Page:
Moving north of the border they came a cropper with the law again outside Edinburgh. Mr Gough was sentenced to two weeks in jail. He was re-arrested as he was released for refusing to get dressed. The couple's greatest test still lies ahead as they enter the territory of the Northern Constabulary - a force which proved public nudity's most implacable foe last time.

I joined the naked couple following their latest release from jail. They have spent the last three days enduring some atrocious Highland weather - bitterly cold winds and driving rain - as they made their way across the high peaks of the Cairngorms north of Pitlochry. Descending into the calm of the Spey Valley, the sun makes a merciful appearance, although as the wind drops and the temperature rises, so appear the dreaded midges.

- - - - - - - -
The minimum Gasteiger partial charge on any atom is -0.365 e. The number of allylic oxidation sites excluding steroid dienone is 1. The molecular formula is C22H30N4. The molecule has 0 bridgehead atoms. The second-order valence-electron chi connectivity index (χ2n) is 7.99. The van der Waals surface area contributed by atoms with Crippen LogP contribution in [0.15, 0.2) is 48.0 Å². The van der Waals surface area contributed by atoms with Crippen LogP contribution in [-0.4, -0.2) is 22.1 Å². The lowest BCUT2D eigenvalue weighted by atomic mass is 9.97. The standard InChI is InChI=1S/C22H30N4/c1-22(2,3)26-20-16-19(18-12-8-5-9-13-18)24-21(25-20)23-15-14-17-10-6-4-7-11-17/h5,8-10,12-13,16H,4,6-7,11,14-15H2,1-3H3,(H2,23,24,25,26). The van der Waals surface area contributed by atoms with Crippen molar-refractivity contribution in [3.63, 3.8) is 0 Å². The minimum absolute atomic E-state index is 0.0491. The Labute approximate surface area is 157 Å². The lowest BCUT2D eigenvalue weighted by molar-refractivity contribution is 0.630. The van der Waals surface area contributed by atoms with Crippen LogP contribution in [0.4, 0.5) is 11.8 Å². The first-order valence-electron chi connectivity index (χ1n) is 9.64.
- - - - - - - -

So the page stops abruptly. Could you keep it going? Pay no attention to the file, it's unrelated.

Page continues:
Mr Gough admits that cracks are starting to appear in his philosophical armour. "When I first started doing this I thought I had reasons. I thought I knew why. But the more I go on I realise that there isn't a reason." He has grown used to the impact he creates, politely acknowledging each hoot and clap as we make our way along along the banks of Loch Morlich on the Aviemore road.

This time there has been no repeat of the attack at St Ives by a group of lads that left him badly beaten. The negative comments - apart from those of the magistrates that sentenced him - have been virtually non-existent. "The worst we have had so far was a man in a van who said "put your clothes on", he said.

Ms Roberts has not been harassed - apart from the occasional farmer who has driven his Land Rover around the block for a second, or third, look.